Section 50d (9) Income Tax Act (ITA) excludes a tax exemption in Germany under a double tax treaty where, inter alia, the income is not taxed in the other treaty state. In a decision of the Supreme Tax Court published on 19 December 2018, the Court held that the term “income” in this context applied to both positive and negative income. Thus, provided that the other conditions set out in Section 50d (9) have been met, losses, which were originally excluded as tax-free treaty income, could, be deducted from domestic taxable income, regardless of the treaty. Continue reading
Tax & Legal
At the beginning of November 2017 the Federal Finance Ministry published the long-awaited circular on its intended application of the rules (Section 50a Income Tax Act)applying to limited taxpayers and withholding tax on cross-border licensing of software and databanks. Continue reading
The first automatic exchange of financial accounts information between Germany and 49 other states according to the OECD Common Reporting Standard commenced on 30 September 2017. Continue reading
On 20 December 2016 legislation was passed introducing measures to combat base erosion and profit shifting. A part of this legislation – introduced in the new Section 138a of the General Tax Code – imposed an obligation on multinational enterprises to report annually for each tax jurisdiction in which they do business, so-called Country-by-Country (CbC) reports. On 11 July 2017 the German Ministry of Finance released a circular, which provides some guidelines on the completion of the CbC reports. Continue reading
On 7 June 2017 Germany together with the representatives of over 60 countries signed the multilateral convention, which should transpose the main recommendations of the G20/OECD Project against Base Erosion and Profit Shifting (BEPS Project) into existing bilateral tax treaties. Continue reading
In its sitting on 2 June 2017 the Bundesrat (the Upper House) approved the Act to Combat Harmful Tax Practices in connection with the Licensing of Rights. The new legislation is intended to prevent multinational businesses from transferring their royalty income to countries, which offer such income preferential treatment. Such preferential tax regimes (so-called Licence Boxes, Patent Boxes or IP-Boxes) are considered not to meet the demands of the OECD and G20 BEPS Project. The new provision should be applied to expenses arising after 31 December 2017 and is to be introduced by way of a new provision in the Income Tax Act (ITA). Continue reading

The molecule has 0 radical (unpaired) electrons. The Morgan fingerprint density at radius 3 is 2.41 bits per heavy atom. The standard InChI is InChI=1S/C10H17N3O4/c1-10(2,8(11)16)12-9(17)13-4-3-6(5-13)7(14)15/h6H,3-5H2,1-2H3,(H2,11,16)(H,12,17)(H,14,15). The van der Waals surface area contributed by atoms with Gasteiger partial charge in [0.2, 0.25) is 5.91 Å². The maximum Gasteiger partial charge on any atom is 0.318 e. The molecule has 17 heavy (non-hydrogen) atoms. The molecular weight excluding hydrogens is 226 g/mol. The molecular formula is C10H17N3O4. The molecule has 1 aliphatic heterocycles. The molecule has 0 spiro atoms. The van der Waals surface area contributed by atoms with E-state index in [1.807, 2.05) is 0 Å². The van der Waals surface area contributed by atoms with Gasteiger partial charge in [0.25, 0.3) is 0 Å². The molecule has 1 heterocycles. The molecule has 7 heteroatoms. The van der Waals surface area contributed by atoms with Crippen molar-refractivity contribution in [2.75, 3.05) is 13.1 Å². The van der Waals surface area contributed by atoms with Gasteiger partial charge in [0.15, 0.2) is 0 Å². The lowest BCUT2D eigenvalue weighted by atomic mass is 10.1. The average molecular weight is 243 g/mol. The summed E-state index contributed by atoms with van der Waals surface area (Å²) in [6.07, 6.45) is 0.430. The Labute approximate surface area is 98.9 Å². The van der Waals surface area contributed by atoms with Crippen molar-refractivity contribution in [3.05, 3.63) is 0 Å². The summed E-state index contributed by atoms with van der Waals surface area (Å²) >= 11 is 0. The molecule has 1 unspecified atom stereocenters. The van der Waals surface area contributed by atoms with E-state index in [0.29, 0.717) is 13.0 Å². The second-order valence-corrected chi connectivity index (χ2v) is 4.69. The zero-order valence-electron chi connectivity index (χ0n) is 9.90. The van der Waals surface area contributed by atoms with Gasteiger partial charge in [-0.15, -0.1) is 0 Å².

In its sitting on 2 June 2017 the Bundesrat (the Upper House) approved the legislation which the government introduced at the end of last year following the publication of the Panama Papers. Continue reading
Payments made to a purchaser to compensate for a poor economic position following the transfer of an interest in a partnership may not be deducted from the domestic tax base to the extent they are attributable to a foreign branch (i.e. a permanent establishment for tax treaty purposes) of the partnership. In its decision the Supreme Tax Court cited a decision of the European Court of Justice (ECJ) from 2015. Continue reading
The tax authorities have now published the final Ministry of Finance circular answering questions in connection with the application of the exchange of financial information and the FACTA agreement. The draft versions of the circular had previously been released and these are now in a final version.
In the fight against cross-border tax evasion and other practices showing a lack of discipline for tax purposes, the OECD has developed a standard for the automatic exchange of information on financial accounts (CRS – Common Reporting Standard). On 29 October 2014 Germany committed itself – in conjunction with numerous other countries – to implement a system for exchange. The CRS obliges financial institutes to report to the German tax authorities information on financial assets, which are managed in participating countries on behalf of taxpayers. This information is exchanged between the tax authorities of participating states.
The conclusion of the so-called FACTA agreement between the USA and Germany on 31 May 2013 also introduced rules on the automatic exchange of tax relevant data from financial institutes. This was also intended to induce more honesty in tax matters cross-border.
The Ministry of Finance has now produced a 96 page document to clarify the various issues.
Ministry of Finance circular of 1 February 2017 (IV B 6 – S 1315/13/10021:044), published on the Ministry’s home page on 3 March 2017
The federal government and federal states have agreed unanimously upon the criteria for a revision of the tax treatment of existing cum/cum structures. The tax authorities of the federal states could then – according to comprehensive and standardised criteria – attack cum/cum transactions, which were executed before the change in the law as at 31 December 2015.
The agreement was reached when the heads of the tax departments of the respective federal and states Ministries of Finance met in Berlin between 1 and 3 March 2017. A new Ministry of Finance circular will be prepared to implement the decision. The existing Ministry of Finance circular of 11 November 2016 will continue to apply to the beneficial attribution of securities transactions.